Saturday, August 11

The Graveyard Shift

DESPITE HAVING THE week off work I still went in on Monday, just for a couple of hours. I ended up staying four-and-a-half, then a director asked me to cover a meeting – ‘Just an hour. Just sit in there for an hour.’ ‘Pete, I came in at half-eight for two hours to do something on Monument – it’s now one o clock.’ I made a b-line for the door. Forty-five minutes later my friend told me that the director had been looking around the office for me. ‘The place is insane,’ I thought. The day was hot & sunny so I took a walk around. Even though it was a weekday in the city I work in I was dressed in civilian clothes and feeling good, if a little hungover, weak and upset from a family argument the night before. The night before. It still ached a little; I retreated into the dark with a bottle of whiskey and Pessoa for company; then words begun to bleed out of me, which was good. Tourists for the games walked around, with various accents and skin colours and all of them joyful. I perspired. I spent a lot of money in a record store, where I was stopped by someone I went to university with. I didn’t remember his name or much about him. Neither of us were in music anymore; he was a personal trainer. He had always been unimpressionable to me and I wondered if I were the same to him. I never really spoke to anyone at university.
The next day I went to find some paper for painting. It was all mothers and children in the shop. The school holidays. It was a relief to have the week off as it was a week of good weather. I never grew bored. I amused myself with painting and swimming and walking during the day; then in the evenings – which I looked forward to the most – I sat in my room, getting drunk and writing. I never intended to get drunk but when you have no reason to wake up, a bottle of wine & a bottle of whiskey, you tend to get a little carried away. I made a good start on my second story, and wrote poetry when the novel was unappealing. Sometimes the words slammed my face into the keyboard, other times they kept themselves hid. ‘Hmm, this could be quite good,’ I thought to myself, but then – ‘It’s a piece of shit. You’d be better doing something else. You’re no Anton Chekhov.’ As if the universe was egging me on to do the right thing, Katie West wrote me:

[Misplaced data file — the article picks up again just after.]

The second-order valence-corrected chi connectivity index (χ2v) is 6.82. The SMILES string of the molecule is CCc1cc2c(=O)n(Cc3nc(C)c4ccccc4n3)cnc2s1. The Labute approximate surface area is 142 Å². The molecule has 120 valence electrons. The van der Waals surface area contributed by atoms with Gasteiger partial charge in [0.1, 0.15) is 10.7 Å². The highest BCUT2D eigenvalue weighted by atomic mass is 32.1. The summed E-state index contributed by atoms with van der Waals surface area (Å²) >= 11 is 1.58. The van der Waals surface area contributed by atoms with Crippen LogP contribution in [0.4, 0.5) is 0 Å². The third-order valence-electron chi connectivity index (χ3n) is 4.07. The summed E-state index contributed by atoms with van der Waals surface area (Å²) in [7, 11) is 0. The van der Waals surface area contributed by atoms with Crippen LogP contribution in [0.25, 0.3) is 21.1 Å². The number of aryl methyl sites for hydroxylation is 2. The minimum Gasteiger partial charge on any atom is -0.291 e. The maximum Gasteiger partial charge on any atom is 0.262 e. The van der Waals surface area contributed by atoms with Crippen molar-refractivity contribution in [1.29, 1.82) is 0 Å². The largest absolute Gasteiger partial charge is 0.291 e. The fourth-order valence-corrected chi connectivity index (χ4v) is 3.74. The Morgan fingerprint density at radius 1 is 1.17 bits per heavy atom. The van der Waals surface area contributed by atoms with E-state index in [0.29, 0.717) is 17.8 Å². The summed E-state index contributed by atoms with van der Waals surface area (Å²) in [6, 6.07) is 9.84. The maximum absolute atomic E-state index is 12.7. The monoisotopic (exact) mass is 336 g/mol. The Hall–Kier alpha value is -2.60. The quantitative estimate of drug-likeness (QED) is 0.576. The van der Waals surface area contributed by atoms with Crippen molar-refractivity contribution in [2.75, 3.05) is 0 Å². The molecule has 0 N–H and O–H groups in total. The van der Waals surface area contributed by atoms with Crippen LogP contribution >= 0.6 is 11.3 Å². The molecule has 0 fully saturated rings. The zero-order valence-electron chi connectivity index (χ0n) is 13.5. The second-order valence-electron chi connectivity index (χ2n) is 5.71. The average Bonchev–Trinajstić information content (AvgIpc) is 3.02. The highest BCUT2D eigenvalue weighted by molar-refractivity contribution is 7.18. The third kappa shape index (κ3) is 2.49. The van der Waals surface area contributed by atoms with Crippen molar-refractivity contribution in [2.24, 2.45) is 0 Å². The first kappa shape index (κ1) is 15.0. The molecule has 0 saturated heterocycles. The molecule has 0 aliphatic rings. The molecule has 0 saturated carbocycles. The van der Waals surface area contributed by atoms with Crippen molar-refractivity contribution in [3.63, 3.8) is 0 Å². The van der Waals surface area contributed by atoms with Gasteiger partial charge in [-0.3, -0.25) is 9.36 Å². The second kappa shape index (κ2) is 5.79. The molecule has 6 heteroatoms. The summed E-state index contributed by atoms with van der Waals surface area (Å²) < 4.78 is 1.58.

‘Speaking of sharp – your poems. All backward language and pop-elegance. I'm making up words to describe them, but it was the first time in a long while I'd read poetry and not felt like the author was trying too hard to be clever, or to impress. Your poems are just what they're meant to be: compulsive.’

This stranger had just done her bit. I felt a little revived; and, what’s more, was that she understood – in one word – the choiceless labour of writing that I carry out, perhaps because she carries it out, too. Compliments never linger, but that did. Thankfully so. I was filled with uncharacteristic confidence and determination.
I liked being underwater when swimming. The water was clear, though it stung my eyes. Studying the sounds underwater interested me. I would tap the side of the pool, checking the timbre and the pitch. Then I swam lengths without breathing. I experimented with breathing out enough air that I could float in the middle of the water without either rising or sinking. I got it right just once. Meanwhile the ripples cast sunlight nets over me and everything I saw.
Then in another moment of doubt, a friend sent me a quote by Robert Hughes:

‘The greater the artist, the greater the doubt. Perfect confidence is granted to the less talented as a consolation prize.’

And I owed the universe a drink. There are some things I haven’t achieved this week but it has still passed nicely. My first story is in the final stages of edit and is clocking in at just under fifty pages (if it were to be printed) and the story is unlike one I have read or written before. It was very early Thursday night … Friday morning, before the sun had risen: I was drunk and trying to get a poem with a harpoon off the side of a boat. My dad was up, having been woken by a pain in his arm, and was sat in his office – ‘What are you still doing up?’ ‘I’m trying to nail something,’ I told him. He went to bed. The night was cool and black and there was a thin wind blowing through the houses. I lay down on the floor and stared at the stars. They went up and on forever. There was no stopping them. Wine & whiskey heated my veins but it was a good heat that made me feel nauseous when I was horizontal. Staring at the stars made me feel even sicker and I thought that I might vomit. Something had been instilled in me, though, and I was able to finish the poem. Sometimes it goes like that.

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